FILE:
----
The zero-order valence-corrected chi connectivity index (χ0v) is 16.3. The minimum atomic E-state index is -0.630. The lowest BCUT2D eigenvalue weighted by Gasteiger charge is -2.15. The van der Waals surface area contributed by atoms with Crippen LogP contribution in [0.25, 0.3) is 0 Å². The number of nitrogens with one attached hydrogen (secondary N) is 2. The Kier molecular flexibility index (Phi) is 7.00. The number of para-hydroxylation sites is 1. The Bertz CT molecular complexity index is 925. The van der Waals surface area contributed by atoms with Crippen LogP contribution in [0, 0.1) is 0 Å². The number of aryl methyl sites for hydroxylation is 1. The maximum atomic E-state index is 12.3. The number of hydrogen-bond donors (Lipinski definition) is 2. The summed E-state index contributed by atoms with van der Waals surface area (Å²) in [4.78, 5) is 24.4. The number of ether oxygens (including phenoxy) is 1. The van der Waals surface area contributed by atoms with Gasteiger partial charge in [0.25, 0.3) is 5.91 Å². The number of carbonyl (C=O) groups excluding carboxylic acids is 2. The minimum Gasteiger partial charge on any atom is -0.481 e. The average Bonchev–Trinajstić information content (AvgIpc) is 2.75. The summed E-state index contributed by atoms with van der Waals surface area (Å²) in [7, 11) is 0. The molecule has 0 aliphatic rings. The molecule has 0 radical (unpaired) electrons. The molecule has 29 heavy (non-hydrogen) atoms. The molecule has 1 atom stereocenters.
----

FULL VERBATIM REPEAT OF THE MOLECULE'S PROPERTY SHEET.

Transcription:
The zero-order valence-corrected chi connectivity index (χ0v) is 16.3. The minimum atomic E-state index is -0.630. The lowest BCUT2D eigenvalue weighted by Gasteiger charge is -2.15. The van der Waals surface area contributed by atoms with Crippen LogP contribution in [0.25, 0.3) is 0 Å². The number of nitrogens with one attached hydrogen (secondary N) is 2. The Kier molecular flexibility index (Phi) is 7.00. The number of para-hydroxylation sites is 1. The Bertz CT molecular complexity index is 925. The van der Waals surface area contributed by atoms with Crippen LogP contribution in [0, 0.1) is 0 Å². The number of aryl methyl sites for hydroxylation is 1. The maximum atomic E-state index is 12.3. The number of hydrogen-bond donors (Lipinski definition) is 2. The summed E-state index contributed by atoms with van der Waals surface area (Å²) in [4.78, 5) is 24.4. The number of ether oxygens (including phenoxy) is 1. The van der Waals surface area contributed by atoms with Gasteiger partial charge in [0.25, 0.3) is 5.91 Å². The number of carbonyl (C=O) groups excluding carboxylic acids is 2. The minimum Gasteiger partial charge on any atom is -0.481 e. The average Bonchev–Trinajstić information content (AvgIpc) is 2.75. The summed E-state index contributed by atoms with van der Waals surface area (Å²) in [7, 11) is 0. The molecule has 0 aliphatic rings. The molecule has 0 radical (unpaired) electrons. The molecule has 29 heavy (non-hydrogen) atoms. The molecule has 1 atom stereocenters.